Wodens Law is actually the name of the great mountain that the Hill Fort is perched upon. Ok, so its not a mountain being a mere 500m high, but in this wild and desolate landscape it looks a lot more.
The facts of the fort are impressive: there are multiple levels of ditch and bank defences surrounding the peak. There are considered to be three phases of occupation: firstly, a wall enclosed a substantial occupation area, this dated to the first century AD.
Secondly, about the time Agricola invaded Scotland in AD83 a second set of ramparts were built in stone and promptly destroyed.
The fort was abandoned after the Roman invasion until the third century when it was refortified with a new wall and reoccupied by at least three huts or round houses on the summit.
The peak is well fortified except on the extremely steep west side by 2 banks enclosed by 3 ditches.
Outside of these there can be observed by outer earthworks made up of three independent works and which wind their way in and out in short stretches.
Outside of all of these and to the south are the clear and well-preserved remains of roman siege works: still winding their way around the more accessible side of the summit they remain as crumbling testament to the hard fought struggle to resist the Roman troops.
We arrived at Pennymuir mid-morning. Once the survey of the Roman Camps was complete, we decided to climb to the top of Wodens Law to survey the peak, the adjacent enclosures and try to spot the track of Dere Street winding its way north to the East of the hillfort.
Realising that (with, it has to be said, some substantial shock) that there was no lift, and armed with a backpack, drone, controllers, iPad, phones, drinks, and a strong inclination to be in the pub, our intrepid team abandoned the Bright Orange Mini Mapping Machine (now accepted as the coolest car in both British and Scottish Archaeology) in a convenient river (dont ask) and slogged on upwards.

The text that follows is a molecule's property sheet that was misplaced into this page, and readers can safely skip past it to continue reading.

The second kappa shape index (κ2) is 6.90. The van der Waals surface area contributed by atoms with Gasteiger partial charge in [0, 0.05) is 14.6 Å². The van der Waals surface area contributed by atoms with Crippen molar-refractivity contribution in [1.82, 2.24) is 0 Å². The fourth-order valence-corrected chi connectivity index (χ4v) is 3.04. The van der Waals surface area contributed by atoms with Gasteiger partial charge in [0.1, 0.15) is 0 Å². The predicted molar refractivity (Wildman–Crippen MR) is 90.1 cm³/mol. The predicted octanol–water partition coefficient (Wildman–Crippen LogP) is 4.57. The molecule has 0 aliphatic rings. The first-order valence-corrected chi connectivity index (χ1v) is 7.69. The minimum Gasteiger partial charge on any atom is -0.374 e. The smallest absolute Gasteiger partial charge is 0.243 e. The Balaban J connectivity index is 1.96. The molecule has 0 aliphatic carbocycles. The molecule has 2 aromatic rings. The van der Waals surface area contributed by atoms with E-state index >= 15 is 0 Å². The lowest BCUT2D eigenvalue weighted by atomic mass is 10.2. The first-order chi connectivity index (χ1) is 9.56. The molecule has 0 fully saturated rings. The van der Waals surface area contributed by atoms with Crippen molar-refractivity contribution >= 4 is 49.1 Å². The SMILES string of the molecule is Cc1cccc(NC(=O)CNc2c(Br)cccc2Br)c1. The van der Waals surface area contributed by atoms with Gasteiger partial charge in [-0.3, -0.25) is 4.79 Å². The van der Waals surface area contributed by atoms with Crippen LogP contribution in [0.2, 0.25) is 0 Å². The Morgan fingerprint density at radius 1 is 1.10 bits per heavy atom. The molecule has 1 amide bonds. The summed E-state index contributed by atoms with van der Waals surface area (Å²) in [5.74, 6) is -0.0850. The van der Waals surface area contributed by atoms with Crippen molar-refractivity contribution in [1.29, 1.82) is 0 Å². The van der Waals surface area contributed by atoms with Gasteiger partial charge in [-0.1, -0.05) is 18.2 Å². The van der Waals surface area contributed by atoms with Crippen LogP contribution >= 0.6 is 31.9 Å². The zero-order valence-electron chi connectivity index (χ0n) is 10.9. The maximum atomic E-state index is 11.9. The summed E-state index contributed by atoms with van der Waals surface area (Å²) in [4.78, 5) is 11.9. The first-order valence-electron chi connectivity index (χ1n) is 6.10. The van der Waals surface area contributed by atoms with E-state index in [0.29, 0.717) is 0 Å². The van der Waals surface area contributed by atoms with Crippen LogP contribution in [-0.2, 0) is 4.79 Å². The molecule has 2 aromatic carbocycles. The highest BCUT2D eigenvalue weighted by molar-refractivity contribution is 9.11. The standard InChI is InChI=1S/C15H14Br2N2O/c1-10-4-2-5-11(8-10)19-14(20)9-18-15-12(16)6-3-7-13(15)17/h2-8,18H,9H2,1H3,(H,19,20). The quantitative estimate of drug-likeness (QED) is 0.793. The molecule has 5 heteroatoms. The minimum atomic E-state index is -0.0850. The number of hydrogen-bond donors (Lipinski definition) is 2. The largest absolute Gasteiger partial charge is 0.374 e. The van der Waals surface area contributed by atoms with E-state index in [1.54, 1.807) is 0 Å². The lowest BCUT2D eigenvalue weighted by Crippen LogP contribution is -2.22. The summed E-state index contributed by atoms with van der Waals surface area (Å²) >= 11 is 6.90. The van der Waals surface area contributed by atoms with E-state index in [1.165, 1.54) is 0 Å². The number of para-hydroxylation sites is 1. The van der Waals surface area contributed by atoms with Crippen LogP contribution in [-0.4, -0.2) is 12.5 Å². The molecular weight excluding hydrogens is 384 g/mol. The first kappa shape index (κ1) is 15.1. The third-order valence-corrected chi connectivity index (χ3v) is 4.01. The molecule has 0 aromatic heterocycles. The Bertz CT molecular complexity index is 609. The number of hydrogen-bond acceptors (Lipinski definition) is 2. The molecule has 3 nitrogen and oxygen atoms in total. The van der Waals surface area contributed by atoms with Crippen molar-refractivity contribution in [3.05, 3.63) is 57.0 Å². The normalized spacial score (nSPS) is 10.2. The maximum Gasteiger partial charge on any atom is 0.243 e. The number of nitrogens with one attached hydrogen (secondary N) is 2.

Luckily our companion was keen to explain and admire the scenery which allowed the team to prevent actual death occurring by taking a break every few steps, and after mere hours of trogging through grass, water, holes, sheep poo, unidentified death traps, sheep poo and sheep poo we reached the top.
And what a reward was in wait.
The air was cool and clear, the sun out, the clouds floating sedately on a stiff easterly breeze. The air was fresh and sweet, silent and golden.
The drone was unpacked and set to do its thing over the peak as we admired the defences, including the amazingly well-preserved entrance way to the south west.
We and walked all around the peak, admiring the substantial banks and the deep ditches, and examined the Roman Siege works.
Across the valley to the south we could indeed see the Roman Road – Dere Street – winding its way through the peaks.
We could see the pits where material had been excavated to make the road and, on the below elevation models, you can clearly see the earlier cross dykes, neatly bisected by the road when it was constructed over 1900 years ago.
Clearly mere photos would never serve justice to this incredible place, so we have prepared a Sketchfab model so you dear readers can experience and admire the great fortress of Wodens Law yourselves, but without the inherent risk of heart failure bought about by the climb.
Below you will find the photos, the elevation maps and the interpretation.
Please enjoy, and as you admire the landscape try to imagine the screams of the birds as the only sounds you can hear from this enigmatic and magnificent monument to the determination of these people to resist the relentless march of the Roman Military machine.
Text and images supplied by YAAMAPPING